In Style: Ten Lessons in Clarity and Grace, sixth edition (New York: Longman, 2000), author Joseph M. Williams makes a good case for the foolhardiness of slavishly abiding by every grammar rule. Many grammar rules are beloved and cited endlessly by self-proclaimed grammar experts who themselves have limited writing experience. Williams divides many of these rules into two categories: folklore and options.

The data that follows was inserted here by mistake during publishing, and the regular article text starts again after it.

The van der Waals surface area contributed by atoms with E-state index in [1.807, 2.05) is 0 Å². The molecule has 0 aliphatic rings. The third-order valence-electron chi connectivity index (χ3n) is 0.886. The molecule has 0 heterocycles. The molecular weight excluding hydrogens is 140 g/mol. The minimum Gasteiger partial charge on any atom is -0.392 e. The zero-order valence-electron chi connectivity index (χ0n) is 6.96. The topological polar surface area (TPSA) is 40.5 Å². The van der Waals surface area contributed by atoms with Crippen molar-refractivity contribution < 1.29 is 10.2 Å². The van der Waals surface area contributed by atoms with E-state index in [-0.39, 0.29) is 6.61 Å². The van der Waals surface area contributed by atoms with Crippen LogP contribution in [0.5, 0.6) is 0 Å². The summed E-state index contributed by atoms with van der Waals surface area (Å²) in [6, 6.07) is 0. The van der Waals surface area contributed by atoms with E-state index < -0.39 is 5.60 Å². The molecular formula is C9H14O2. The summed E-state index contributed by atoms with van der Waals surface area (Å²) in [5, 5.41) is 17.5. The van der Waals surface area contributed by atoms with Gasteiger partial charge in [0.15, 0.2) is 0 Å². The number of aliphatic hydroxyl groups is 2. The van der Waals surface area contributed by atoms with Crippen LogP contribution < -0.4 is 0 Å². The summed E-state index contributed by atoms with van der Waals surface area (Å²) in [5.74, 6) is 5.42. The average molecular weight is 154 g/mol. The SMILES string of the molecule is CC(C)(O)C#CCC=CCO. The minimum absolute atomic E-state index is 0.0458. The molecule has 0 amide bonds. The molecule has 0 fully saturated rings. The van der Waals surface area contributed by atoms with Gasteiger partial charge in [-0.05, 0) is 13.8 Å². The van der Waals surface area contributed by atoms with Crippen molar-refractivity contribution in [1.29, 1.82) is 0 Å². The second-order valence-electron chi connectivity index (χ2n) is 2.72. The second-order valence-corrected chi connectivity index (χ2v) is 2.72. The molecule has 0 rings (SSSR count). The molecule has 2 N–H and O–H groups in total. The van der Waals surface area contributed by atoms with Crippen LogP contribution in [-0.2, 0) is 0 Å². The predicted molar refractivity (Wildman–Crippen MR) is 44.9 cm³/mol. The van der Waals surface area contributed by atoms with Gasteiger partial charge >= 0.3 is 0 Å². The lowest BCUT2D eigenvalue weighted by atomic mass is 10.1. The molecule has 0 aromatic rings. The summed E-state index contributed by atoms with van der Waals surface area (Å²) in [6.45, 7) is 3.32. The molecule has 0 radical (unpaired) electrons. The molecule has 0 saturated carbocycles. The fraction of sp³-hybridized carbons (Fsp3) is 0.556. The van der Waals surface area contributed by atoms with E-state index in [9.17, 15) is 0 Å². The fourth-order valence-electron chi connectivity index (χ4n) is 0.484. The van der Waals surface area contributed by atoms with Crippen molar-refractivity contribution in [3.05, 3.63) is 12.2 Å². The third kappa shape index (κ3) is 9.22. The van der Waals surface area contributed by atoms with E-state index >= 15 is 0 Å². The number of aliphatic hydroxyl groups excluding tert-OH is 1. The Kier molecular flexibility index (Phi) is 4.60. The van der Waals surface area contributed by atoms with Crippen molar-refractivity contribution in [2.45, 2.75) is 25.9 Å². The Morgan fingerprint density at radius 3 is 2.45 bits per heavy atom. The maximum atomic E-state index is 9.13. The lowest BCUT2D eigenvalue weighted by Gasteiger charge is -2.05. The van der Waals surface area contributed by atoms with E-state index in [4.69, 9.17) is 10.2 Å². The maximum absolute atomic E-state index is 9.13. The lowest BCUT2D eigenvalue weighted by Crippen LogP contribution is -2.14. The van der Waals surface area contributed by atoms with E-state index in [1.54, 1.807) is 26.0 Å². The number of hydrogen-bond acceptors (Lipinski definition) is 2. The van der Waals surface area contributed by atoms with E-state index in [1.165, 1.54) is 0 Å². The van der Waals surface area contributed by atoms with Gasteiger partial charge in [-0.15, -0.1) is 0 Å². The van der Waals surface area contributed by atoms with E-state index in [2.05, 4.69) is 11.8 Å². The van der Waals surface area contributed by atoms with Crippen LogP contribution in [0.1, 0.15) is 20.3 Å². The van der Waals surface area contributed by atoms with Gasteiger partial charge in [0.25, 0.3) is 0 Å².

Which rules fall under folklore? Beginning a sentence with but, and, or because and fretting over the difference between that and which. And what are the optional rules? Splitting an infinite, shall vs. will, and who vs. whom.
Of course, it wouldn’t hurt to know the rules before breaking them, but Williams’s points are reasonable enough. After all, rarely would any of these issues have an effect on meaning.
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